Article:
The Floodwaters Receded, and the Solar Brightened a New Starting

The Floodwaters Receded, and the Sun Brightened a New Beginning

In Olivia Tarplin’s living room, a pair of terra-cotta-colored velvet chairs face each other as if in conversation, basking in the light from an adjacent bay window. A shelf behind them holds a neat stack of art books and cookbooks, a row of old paperbacks once owned by Ms. Tarplin’s mother, and a bronze bust of a woman’s torso which, though armless, appears to stretch toward the window’s light.

This three-bedroom apartment in Jersey City Heights marks Ms. Tarplin’s first time living alone. Decorating it has provided a source of unexpected creative fulfillment after relocating from an apartment where she’d endured the traumatic flooding of Hurricane Ida last August. “It’s been very healing,” she said. “Being on my own, it has been so nice to have control over everything in my day-to-day.”

Ms. Tarplin, 29, is a Jersey City native: she grew up downtown, then her family moved to the nearby town of Maplewood when she entered high school. After her parents divorced, she and her mother, Jo Imeson, moved back downtown in 2010, and lived together — aside from the year Ms. Tarplin spent at the New School dorms in Manhattan — until Ms. Imeson moved in with her boyfriend in 2016.

The last apartment they shared was a two-bedroom on the ground floor of a brownstone with a spacious backyard where Ms. Tarplin hung string lights and a hammock. The apartment had been severely damaged during Hurricane Sandy in 2012 and remodeled with marble floors and walls. Ms. Tarplin and Ms. Imeson moved there in 2015, and during the first few years saw barely any flooding: just a few occasional puddles after a big storm, but nothing their trusty water vacuum couldn’t handle. One big storm in 2020 flooded the bathroom, but the damage felt contained and manageable.

After Ms. Imeson moved out, Ms. Tarplin moved into the smaller bedroom and rented out the larger one, to minimize her own monthly costs. There were no closets, so she stashed much of the family memorabilia — photo albums, high school diaries, early D.I.Y. Halloween costumes — under her bed. The apartment was dark and cramped, but she loved the backyard: “That was my Zen space,” she said. “The yard is why I stayed there longer than I would have otherwise. I was like, ‘I can’t give up this yard.’”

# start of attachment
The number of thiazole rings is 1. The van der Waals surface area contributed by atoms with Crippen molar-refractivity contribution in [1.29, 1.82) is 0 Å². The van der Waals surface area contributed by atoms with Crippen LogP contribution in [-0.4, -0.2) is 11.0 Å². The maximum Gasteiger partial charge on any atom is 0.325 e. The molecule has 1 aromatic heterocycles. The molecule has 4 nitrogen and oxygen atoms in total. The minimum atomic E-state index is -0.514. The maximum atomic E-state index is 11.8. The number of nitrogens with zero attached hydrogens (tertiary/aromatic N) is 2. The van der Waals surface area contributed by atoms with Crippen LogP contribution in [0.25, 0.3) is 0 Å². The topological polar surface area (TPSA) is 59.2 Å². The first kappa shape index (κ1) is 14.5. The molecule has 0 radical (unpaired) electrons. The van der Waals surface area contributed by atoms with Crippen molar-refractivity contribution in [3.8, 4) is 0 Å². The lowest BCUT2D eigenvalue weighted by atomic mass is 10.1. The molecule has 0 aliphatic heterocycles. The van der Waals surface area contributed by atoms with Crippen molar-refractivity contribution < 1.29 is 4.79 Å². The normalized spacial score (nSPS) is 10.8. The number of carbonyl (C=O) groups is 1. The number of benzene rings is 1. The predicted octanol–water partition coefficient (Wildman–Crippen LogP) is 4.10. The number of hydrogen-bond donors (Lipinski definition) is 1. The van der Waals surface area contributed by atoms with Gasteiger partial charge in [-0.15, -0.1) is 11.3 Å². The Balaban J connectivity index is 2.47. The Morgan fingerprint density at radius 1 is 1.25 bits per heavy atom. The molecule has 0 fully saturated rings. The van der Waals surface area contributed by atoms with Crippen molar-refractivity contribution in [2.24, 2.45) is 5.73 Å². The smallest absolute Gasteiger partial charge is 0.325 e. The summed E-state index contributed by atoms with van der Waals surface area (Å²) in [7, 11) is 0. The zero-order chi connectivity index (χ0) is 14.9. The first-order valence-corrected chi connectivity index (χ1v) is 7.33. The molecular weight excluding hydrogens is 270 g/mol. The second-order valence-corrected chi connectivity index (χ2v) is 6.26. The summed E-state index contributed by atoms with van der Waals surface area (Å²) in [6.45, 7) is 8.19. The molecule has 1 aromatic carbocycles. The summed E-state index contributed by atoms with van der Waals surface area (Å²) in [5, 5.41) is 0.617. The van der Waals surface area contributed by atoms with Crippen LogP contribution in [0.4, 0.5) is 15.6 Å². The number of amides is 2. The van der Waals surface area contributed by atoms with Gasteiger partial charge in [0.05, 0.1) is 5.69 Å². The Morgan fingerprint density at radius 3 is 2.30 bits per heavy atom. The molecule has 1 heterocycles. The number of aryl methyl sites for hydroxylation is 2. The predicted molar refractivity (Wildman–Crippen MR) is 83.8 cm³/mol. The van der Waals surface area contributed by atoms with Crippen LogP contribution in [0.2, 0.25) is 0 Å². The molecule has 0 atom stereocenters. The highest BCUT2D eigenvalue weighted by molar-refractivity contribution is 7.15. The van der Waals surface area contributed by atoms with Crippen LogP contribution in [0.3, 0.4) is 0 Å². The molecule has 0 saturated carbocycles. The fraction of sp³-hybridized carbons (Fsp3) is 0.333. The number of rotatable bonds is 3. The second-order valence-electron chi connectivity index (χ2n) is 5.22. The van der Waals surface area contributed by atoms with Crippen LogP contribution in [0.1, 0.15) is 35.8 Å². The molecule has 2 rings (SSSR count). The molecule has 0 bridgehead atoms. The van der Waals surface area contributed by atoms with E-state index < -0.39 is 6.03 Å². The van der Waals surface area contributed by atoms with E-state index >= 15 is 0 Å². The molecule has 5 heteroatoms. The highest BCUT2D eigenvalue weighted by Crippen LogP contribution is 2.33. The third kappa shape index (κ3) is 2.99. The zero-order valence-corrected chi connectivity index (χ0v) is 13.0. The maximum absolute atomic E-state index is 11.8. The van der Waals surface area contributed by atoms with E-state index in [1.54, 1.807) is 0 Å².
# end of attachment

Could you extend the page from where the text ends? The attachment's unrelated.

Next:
Last summer, Hurricane Henri brought the apartment’s first major flood since Sandy, and “all hell broke loose,” Ms. Tarplin said. “Henri was the worst I’d seen.” Three inches of water covered the marble floors; she had to take off work to clean everything while her landlord sanitized the apartment.

She soon began to look at apartment listings online. “I wanted something fabulous — I wanted a fresh start,” Ms. Tarplin said. She began reaching out to brokers, but hadn’t looked at anything seriously when Hurricane Ida arrived two weeks later.

Ms. Tarplin, knowing the bathroom would flood first, had lined the room with towels and armed herself with the water vacuum, waiting for the floodwaters to come. After a few hours of working the vacuum, it broke. Soon, water came rushing through the front door. “At a certain point, I said, ‘We’re not gonna stop it,’” she said. “‘So let’s go to damage control.’”

As the water reached her ankles, her boyfriend came over to help. “I was watching some of my shoes and clothes floating by,” Ms. Tarplin said. “But I was like, ‘Forget that. What is like the irreplaceable stuff?’” She stacked all the photo albums and memorabilia on top of her bed and on a nearby shelf.

Soon, water came through her bedroom ceiling. She ferried her cats, Chloe and Charlie, who had been marooned on the bed, into their plastic carriers, and her boyfriend took them to his apartment.